All Star Batman and Robin the Boy Wonder 9. Scott has already reviewed this for us, but let me say two things. First let me plug the Batman book linked in the toolbar on the right; the essay I contributed to it explains why I love this title even though, like almost everyone else, I started out hating it. If you hate this book, my essay might turn you around. Second, as an artist as well as a writer you have to think Frank Miller's real reason to write this issue was to play up the visual absurdity -- yellow Batman and yellow Robin serving lemonade in a yellow room with the Green Lantern standing around unable to do anything about it. This issue continues to support the claims in my essay -- Miller brings the crazy, and the crazy is good for a character like Batman, who is such a franchise at this point. But their prank -- both with the yellow and with verbally harassing Green Lantern who is, in Miller's hands, more than a little dumb (Miller hates cops and hates space cops most of all) -- turns serious. The emotion is maudlin but it should be -- this is not a realistic portrayal of emotion. This is the emotion of a Mickey Spillane novel. And Mickey Spillane, if you missed the memo, is awesome. ALSO: how easy is it going to be for DC to roll out an anti-Green Lantern Batman action figure? All toy companies ever do is get a mold, then put slightly different paint jobs on it (jungle Batman, Winter Batman), and toss in some props (vine, sled). All they need now is some yellow spray paint and a drink pitcher from Barbie's pool set.
Batman 674. I liked Morrison's writing here, and now I am wondering if his Batman run will be a failed masterpiece along the lines of his New X-Men run -- some great ideas, some great stories, some great artists, some bad artists, some misfires, some serious weak points. At least he fully has my attention again. The answers to who are the other Batmen was pretty satisfying, as was the narration about the king of crime. The art is OK, and we will see where we go from here. As for Morrison's claim that his Batman is 35 and has basically been through everything the stories say he has, it surprising me that Morrison has such a rational explanation. To me the irrational history of these characters was the best part of them, because that chaos requires strong revision. And all of Morrison's frustration with Miller evidenced in interviews and the comic book itself suggest that this is not mere history for him.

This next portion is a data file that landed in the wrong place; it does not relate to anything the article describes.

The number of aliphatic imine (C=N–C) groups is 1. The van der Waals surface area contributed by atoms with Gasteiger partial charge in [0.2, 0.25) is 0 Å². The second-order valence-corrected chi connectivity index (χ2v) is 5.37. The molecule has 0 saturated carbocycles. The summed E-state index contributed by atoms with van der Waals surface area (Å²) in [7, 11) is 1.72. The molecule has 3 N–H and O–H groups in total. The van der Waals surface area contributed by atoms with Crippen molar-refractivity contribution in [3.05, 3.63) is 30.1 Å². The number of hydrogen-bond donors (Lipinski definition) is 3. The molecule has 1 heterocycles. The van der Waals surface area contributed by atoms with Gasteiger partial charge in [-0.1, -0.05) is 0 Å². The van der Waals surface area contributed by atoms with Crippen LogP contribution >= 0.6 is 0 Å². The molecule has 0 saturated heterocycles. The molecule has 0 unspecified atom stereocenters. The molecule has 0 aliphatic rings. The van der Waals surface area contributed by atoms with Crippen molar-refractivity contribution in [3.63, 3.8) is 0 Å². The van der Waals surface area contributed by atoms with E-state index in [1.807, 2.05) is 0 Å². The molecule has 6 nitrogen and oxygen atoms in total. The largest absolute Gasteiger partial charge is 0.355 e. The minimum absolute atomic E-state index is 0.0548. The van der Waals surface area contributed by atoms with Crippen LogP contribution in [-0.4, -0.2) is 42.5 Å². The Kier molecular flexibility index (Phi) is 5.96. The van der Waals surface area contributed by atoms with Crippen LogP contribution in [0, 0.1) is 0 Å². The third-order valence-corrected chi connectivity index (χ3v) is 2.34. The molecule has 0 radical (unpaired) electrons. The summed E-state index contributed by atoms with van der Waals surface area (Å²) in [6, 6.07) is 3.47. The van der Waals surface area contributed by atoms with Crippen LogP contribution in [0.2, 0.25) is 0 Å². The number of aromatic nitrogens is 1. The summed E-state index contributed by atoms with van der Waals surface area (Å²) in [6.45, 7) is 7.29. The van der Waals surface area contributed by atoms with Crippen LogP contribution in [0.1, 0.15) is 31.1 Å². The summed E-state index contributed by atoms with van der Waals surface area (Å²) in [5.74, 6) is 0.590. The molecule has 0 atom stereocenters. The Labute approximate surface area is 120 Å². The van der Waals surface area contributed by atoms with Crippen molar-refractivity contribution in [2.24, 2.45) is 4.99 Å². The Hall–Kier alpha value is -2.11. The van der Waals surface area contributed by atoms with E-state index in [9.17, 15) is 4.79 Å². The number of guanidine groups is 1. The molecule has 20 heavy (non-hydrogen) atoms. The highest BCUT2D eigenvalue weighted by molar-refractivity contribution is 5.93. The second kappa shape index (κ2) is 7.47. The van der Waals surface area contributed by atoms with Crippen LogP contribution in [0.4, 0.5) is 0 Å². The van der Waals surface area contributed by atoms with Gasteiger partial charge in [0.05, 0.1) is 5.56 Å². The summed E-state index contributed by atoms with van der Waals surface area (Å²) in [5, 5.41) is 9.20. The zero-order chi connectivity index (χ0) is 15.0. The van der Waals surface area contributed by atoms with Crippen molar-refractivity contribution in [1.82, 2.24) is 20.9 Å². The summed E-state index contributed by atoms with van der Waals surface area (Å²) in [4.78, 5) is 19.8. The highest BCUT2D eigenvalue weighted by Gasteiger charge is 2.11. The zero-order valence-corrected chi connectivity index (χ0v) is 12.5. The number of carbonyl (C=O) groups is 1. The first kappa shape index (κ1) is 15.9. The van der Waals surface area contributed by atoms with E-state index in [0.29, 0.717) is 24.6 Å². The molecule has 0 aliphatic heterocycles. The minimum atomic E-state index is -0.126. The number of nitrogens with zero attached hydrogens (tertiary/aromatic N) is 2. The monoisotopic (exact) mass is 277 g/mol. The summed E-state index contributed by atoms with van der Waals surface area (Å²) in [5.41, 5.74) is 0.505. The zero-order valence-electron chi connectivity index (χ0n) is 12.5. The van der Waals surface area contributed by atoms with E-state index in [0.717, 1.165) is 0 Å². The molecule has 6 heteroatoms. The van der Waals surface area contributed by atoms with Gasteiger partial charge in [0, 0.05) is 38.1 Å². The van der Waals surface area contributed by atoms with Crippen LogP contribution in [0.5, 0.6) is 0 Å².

Kick Ass 1. Not as pointlessly sadistic or unlikable as I heard over at Newsarama, though surely electrocuted testicles was too far -- being tied and beaten by criminals would have been enough for anyone who can think of violence as anything other than sexual. But overall, not great either. The main character is not as unlikable as Wesley Gibson, but there Millar wanted the audience to see themselves in the main character. Here I cannot help but think that his target audience is Hollywood, and we are all here to make that happen for him, like the friends drug up to see a band play for no reason other than that there is someone in the audience who could give them a contract and it would be best to hear us cheer.
There was a con but I did not keep up with it. Let me know if there is anything I should know in comics news.